Views From Afar: An International Press Review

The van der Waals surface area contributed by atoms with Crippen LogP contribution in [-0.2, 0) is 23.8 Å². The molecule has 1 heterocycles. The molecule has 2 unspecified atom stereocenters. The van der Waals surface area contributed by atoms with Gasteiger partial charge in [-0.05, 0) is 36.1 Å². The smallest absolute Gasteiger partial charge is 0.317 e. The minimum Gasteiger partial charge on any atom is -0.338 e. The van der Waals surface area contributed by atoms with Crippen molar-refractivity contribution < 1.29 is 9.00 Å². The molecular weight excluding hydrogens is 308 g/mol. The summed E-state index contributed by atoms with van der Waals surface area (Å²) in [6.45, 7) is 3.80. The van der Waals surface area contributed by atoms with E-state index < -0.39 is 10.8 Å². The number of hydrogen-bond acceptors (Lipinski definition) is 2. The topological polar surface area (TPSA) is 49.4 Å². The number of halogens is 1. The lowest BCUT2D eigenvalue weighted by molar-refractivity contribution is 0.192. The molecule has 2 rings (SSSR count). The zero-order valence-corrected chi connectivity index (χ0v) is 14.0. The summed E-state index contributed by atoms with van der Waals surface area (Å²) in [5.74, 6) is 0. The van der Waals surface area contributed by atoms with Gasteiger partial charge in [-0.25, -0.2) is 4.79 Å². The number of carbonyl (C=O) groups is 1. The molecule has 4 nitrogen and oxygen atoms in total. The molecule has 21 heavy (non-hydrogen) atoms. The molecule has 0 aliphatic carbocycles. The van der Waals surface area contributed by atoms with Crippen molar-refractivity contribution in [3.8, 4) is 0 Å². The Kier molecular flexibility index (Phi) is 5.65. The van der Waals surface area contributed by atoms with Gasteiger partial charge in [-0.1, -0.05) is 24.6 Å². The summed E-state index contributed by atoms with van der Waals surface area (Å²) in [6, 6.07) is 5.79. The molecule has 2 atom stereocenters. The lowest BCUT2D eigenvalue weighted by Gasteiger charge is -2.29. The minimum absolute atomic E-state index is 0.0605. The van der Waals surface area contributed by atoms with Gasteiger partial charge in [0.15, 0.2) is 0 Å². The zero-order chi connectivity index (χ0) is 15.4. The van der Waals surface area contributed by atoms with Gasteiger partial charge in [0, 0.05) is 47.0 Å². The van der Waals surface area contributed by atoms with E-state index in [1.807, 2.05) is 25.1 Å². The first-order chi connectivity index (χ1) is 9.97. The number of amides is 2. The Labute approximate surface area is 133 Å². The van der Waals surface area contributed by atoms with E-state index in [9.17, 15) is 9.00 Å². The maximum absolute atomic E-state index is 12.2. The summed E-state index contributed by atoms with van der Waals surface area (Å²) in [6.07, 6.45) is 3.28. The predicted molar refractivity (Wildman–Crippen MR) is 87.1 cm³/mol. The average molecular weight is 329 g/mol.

LA STAMPA (Turin, Italy) The frenetic millionaire's chase for the relics of the Kennedys was a spectacle of exceptionally bad taste, veined with a vague suspicion of necrophilia. It was the costly sale of a myth that should belong to everyone, and not only to those who possess a million dollars in cash that they can plunk down on a rocking chair or some Zircon pin belonging to Mrs. Onassis. The knowledge that those 50 million dollars from the Sotheby's sale will not go to charity but will line the pockets of the Kennedy children does nothing to earn our sympathy for the gluttony demonstrated by the sellers and the absurd consumerism on the part of the buyers. Various Kennedy shills, including the old and faithful Pierre Salinger, explain that the children have to pay the taxes on the estate of their mother. But these justifications are transparent, and hardly convincing.LIBERATION (Paris, France) From a military standpoint, operation "Grapes of Wrath" did not achieve any of its stated objectives. The Israeli Army announced a progressive diminution of Katousha rockets fired by Hezbollah as a result of its pressure in Lebanon. In truth, the salvo of missiles did not diminish. On the contrary, the volume of fire doubled. During the hostilities, the north of Israel received more missiles than it did in the previous quarter century. Only the ready evacuation of the inhabitations prevented a wholesale loss of human life. Tsahal had also promised to execute surgical strikes. But the massacre of over a hundred civilians in a United Nations refugee camp truncated its offensive and dropped any pretense of conducting a clean war. From the moment the tragedy was announced, Shimon Peres has had to rein in his troops, exposing himself to sharp criticism from his cabinet. Unable to annihilate Hezbollah, the Israeli military attempted to attack Lebanese economic centers in order to force Prime Minister Rafic Harari to negotiate. But this too proved futile, as the true power in the region is centered in Damascus, and not in Beirut. Hafez el-Assad emerged onto the scene as the grand guarantor of the military balance. In last month's meeting at Sharm el Sheik, Shimon Peres and his American ally were able to isolate Iran and place Syria on the defensive. But in light of the latest crisis, the pariahs of Sharm el Sheik have made a triumphant return onto the international scene.NEUE ZURCHER ZEITUNG (Zurich, Switzerland) Today, ten years after the catastrophe at Chernobyl, we are looking at a dramatically changed world. The fallout from the explosion did not just catapult cesium, radium, graphite, and other reactor byproducts into the atmosphere. It revealed the decaying, weakened state of the Soviet Union. The disaster was so immense, and so obviously due to human failure, that it was destined to change perceptions within and without the country. The revolution and subsequent collapse of the Soviet Union and its empire a short two years later was a direct consequence of the nuclear accident at Chernobyl. The global political stalemate between East and West has since that time been substantially transformed. And the danger of an all out nuclear first strike is now more likely in a regional conflict rather than in one between the two dominant blocks. At the same time, borders between countries began to disappear. Freed from formerly restrictive trade laws, and with their economies liberated from the strain of maintaining costly military research and development, the great industrial powers have become even more potent, especially in East Asia, where new markets still await exploitation. This "war of industrial competition" must also be seen as a consequence of the Chernobyl disaster, as well as of the collapse of the Soviet Union.EL PAIS (Barcelona, Spain) The address on the Internet was no larger than a line of text: http://www.ma.utexas.edu/users/fodea/aprn/bmgii/barmy.htm1. But the surprise was larger than life. On the site indicated by this address one could find a list of the British Army installations in Northern Ireland, including several secret bases. There was a list of roadblocks, the homes of the M15 secret service personnel in Ulster, and the name of the chief of anti-terrorism. The page ended with a request for funds on the part of Irish patriots. Compared to the incitation to terrorism for the sympathants of Sinn Fein, the ETA (Basque Separatist Organization) entry into the Internet appears rather innocent. In fact, the ETA message that appeared through the Committee of Solidarity raised a host of protests from Internet users. In a March statement, the British police force admitted that the information divulged by the friends of the IRA was a violation of state secret and of the country's anti-terrorism laws. But it also admitted that it was powerless to control it. The delicate information is offered through the site of the University of Texas, and that institution's spokesperson has promised that an investigation will be opened. More than 55 million Internet users spread over 160 countries -- their numbers will increase to an estimated 200 million by the end of the century -- can thus accede at their leisure to this confidential information, and will probably be able to circumvent any future obstacles with a bit of ingenuity. Since the beginning of the year, more and more governments, both democratic and dictatorial, have attempted to limit the diffusion of information to certain pages or forums. But their efforts are almost always in vain.